• (Clinically apparent) Cardiac Sarcoidosis
  • Active Smoker (Smoked within the past 2 months prior to randomization)
  • Sickle cell disease (SS, SC, and sickle cell-beta thalassemia)
  • Aseptic necrosis of the hip joints

Patients taking the following preparations will not be allowed to participate in the study unless they agree to discontinue usage at least two weeks prior to randomization and for the duration of the study period: grapefruit juice and herbal remedies that may lead to severe liver injury and/or muscle injury if taken with atorvastatin, including: Skullcap, Chapparal, Germander, Jin Bu Huan, Valerian, Comfrey, and Eucalyptus. Since other products such as St. John s Wort, oat bran, and pectin can reduce the effectiveness of atorvastatin, they and similar agents, should also be discontinued at least two weeks before randomization and for the duration of the study period.

Subjects with inactive hepatitis B will require antiviral prophylaxis with an agent such as lamivudine, while on prednisone therapy.

  Contacts and Locations
Choosing to participate in a study is an important personal decision. Talk with your doctor and family members or friends about deciding to join a study. To learn more about this study, you or your doctor may contact the study research staff using the Contacts provided below. For general information, see Learn About Clinical Studies.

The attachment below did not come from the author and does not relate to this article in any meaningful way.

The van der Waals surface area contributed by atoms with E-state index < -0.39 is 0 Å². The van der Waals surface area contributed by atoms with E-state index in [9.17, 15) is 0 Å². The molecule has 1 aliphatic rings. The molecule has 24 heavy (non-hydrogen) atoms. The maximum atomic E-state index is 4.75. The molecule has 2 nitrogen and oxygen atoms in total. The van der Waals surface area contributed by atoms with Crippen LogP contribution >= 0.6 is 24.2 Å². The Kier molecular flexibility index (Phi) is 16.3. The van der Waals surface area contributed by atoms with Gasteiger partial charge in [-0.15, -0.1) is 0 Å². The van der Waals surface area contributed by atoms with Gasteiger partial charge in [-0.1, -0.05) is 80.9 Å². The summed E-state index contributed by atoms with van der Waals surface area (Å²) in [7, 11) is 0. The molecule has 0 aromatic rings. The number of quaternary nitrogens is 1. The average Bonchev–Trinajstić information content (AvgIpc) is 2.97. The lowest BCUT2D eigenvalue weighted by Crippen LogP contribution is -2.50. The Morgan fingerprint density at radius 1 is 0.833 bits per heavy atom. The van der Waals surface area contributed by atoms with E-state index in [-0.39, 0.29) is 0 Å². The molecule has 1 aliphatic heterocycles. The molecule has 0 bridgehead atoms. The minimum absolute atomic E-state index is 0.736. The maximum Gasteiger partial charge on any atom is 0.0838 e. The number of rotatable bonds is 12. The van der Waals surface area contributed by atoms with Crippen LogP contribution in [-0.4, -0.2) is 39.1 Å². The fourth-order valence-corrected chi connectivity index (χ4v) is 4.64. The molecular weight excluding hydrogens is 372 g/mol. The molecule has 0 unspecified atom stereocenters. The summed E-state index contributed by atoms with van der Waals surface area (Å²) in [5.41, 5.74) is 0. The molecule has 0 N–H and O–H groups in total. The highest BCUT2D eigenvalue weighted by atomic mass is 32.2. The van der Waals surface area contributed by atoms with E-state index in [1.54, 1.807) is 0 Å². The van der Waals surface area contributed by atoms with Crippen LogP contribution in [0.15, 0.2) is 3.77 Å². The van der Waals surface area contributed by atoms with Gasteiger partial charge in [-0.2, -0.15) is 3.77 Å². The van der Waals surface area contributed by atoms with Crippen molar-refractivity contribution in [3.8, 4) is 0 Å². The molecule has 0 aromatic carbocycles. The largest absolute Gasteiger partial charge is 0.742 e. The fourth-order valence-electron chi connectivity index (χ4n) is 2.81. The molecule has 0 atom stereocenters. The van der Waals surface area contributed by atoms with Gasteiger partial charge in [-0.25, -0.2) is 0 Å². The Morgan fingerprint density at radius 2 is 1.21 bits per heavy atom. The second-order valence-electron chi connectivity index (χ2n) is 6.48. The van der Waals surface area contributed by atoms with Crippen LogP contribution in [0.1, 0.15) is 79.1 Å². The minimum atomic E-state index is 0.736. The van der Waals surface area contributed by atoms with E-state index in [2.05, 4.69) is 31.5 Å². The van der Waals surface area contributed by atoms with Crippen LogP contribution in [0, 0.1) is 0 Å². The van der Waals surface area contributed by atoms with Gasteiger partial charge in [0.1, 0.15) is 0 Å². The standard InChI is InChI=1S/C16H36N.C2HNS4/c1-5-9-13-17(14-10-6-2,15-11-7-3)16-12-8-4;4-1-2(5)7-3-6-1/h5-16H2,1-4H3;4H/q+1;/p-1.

Please refer to this study by its ClinicalTrials.gov identifier: NCT00279708

Contacts
Contact: Sandra D MacDonald, R.N. (301) 451-4899 macdonas@nhlbi.nih.gov
Contact: Joseph R Fontana, M.D. (301) 451-7740 jf345d@nih.gov

Locations
United States, Maryland
National Institutes of Health Clinical Center, 9000 Rockville Pike Recruiting
Bethesda, Maryland, United States, 20892
Contact: For more information at the NIH Clinical Center contact Patient Recruitment and Public Liaison Office (PRPL)    800-411-1222 ext TTY8664111010    prpl@mail.cc.nih.gov   
Sponsors and Collaborators
Investigators
Principal Investigator: Joseph R Fontana, M.D. National Heart, Lung, and Blood Institute (NHLBI)
  More Information

Additional Information:
Publications:
Responsible Party: National Institutes of Health Clinical Center (CC) ( National Heart, Lung, and Blood Institute (NHLBI) )
ClinicalTrials.gov Identifier: NCT00279708     History of Changes
Other Study ID Numbers: 060072, 06-H-0072
Study First Received: January 18, 2006
Last Updated: May 22, 2014
Health Authority: United States: Federal Government

Keywords provided by National Institutes of Health Clinical Center (CC):
Sarcoidosis, Pulmonary
Pulmonary Sarcoidosis
Sarcoidosis
Granulomatous Inflammation
Steroid-Sparing
Pulmonary Function
Statins (Atorvastatin)
Biomarkers
Nitric Oxide
Disease Activity
Quality of Life
Corticosteroids

Additional relevant MeSH terms:
Sarcoidosis
Sarcoidosis, Pulmonary
Lymphoproliferative Disorders
Lymphatic Diseases
Lung Diseases, Interstitial
Lung Diseases
Respiratory Tract Diseases
Atorvastatin
Hydroxymethylglutaryl-CoA Reductase Inhibitors
Anticholesteremic Agents
Hypolipidemic Agents
Antimetabolites
Molecular Mechanisms of Pharmacological Action
Pharmacologic Actions
Enzyme Inhibitors
Lipid Regulating Agents
Therapeutic Uses

ClinicalTrials.gov processed this record on July 28, 2014